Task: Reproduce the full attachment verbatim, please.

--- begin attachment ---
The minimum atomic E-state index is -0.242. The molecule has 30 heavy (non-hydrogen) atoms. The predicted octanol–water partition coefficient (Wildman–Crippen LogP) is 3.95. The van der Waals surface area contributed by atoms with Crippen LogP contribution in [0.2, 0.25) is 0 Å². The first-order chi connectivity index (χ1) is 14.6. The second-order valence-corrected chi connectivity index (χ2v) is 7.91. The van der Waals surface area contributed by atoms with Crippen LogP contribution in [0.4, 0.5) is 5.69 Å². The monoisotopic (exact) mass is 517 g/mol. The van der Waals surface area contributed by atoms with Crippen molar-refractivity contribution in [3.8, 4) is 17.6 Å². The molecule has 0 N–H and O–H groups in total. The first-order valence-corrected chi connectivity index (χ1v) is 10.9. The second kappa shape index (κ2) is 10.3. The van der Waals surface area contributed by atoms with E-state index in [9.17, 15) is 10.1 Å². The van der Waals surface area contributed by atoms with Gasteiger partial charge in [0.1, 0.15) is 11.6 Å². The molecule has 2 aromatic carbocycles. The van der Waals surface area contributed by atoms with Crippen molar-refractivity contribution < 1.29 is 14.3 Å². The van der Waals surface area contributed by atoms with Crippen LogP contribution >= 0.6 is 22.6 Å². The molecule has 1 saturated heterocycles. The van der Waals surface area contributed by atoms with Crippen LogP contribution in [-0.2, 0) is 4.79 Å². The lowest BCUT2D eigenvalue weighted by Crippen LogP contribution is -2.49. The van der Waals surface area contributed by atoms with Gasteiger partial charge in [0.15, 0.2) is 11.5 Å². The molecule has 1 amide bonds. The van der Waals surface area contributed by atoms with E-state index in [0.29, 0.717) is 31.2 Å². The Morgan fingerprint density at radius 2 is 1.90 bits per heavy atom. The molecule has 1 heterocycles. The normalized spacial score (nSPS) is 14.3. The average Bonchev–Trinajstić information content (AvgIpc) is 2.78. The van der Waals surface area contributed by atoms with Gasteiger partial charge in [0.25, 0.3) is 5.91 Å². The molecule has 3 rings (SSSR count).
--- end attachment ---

The minimum atomic E-state index is -0.242. The molecule has 30 heavy (non-hydrogen) atoms. The predicted octanol–water partition coefficient (Wildman–Crippen LogP) is 3.95. The van der Waals surface area contributed by atoms with Crippen LogP contribution in [0.2, 0.25) is 0 Å². The first-order chi connectivity index (χ1) is 14.6. The second-order valence-corrected chi connectivity index (χ2v) is 7.91. The van der Waals surface area contributed by atoms with Crippen LogP contribution in [0.4, 0.5) is 5.69 Å². The monoisotopic (exact) mass is 517 g/mol. The van der Waals surface area contributed by atoms with Crippen molar-refractivity contribution in [3.8, 4) is 17.6 Å². The molecule has 0 N–H and O–H groups in total. The first-order valence-corrected chi connectivity index (χ1v) is 10.9. The second kappa shape index (κ2) is 10.3. The van der Waals surface area contributed by atoms with E-state index in [9.17, 15) is 10.1 Å². The van der Waals surface area contributed by atoms with Gasteiger partial charge in [0.1, 0.15) is 11.6 Å². The molecule has 2 aromatic carbocycles. The van der Waals surface area contributed by atoms with Crippen molar-refractivity contribution < 1.29 is 14.3 Å². The van der Waals surface area contributed by atoms with Crippen LogP contribution >= 0.6 is 22.6 Å². The molecule has 1 saturated heterocycles. The van der Waals surface area contributed by atoms with Crippen LogP contribution in [-0.2, 0) is 4.79 Å². The lowest BCUT2D eigenvalue weighted by Crippen LogP contribution is -2.49. The van der Waals surface area contributed by atoms with Gasteiger partial charge in [0.15, 0.2) is 11.5 Å². The molecule has 1 amide bonds. The van der Waals surface area contributed by atoms with E-state index in [0.29, 0.717) is 31.2 Å². The Morgan fingerprint density at radius 2 is 1.90 bits per heavy atom. The molecule has 1 heterocycles. The normalized spacial score (nSPS) is 14.3. The average Bonchev–Trinajstić information content (AvgIpc) is 2.78. The van der Waals surface area contributed by atoms with Gasteiger partial charge in [0.25, 0.3) is 5.91 Å². The molecule has 3 rings (SSSR count).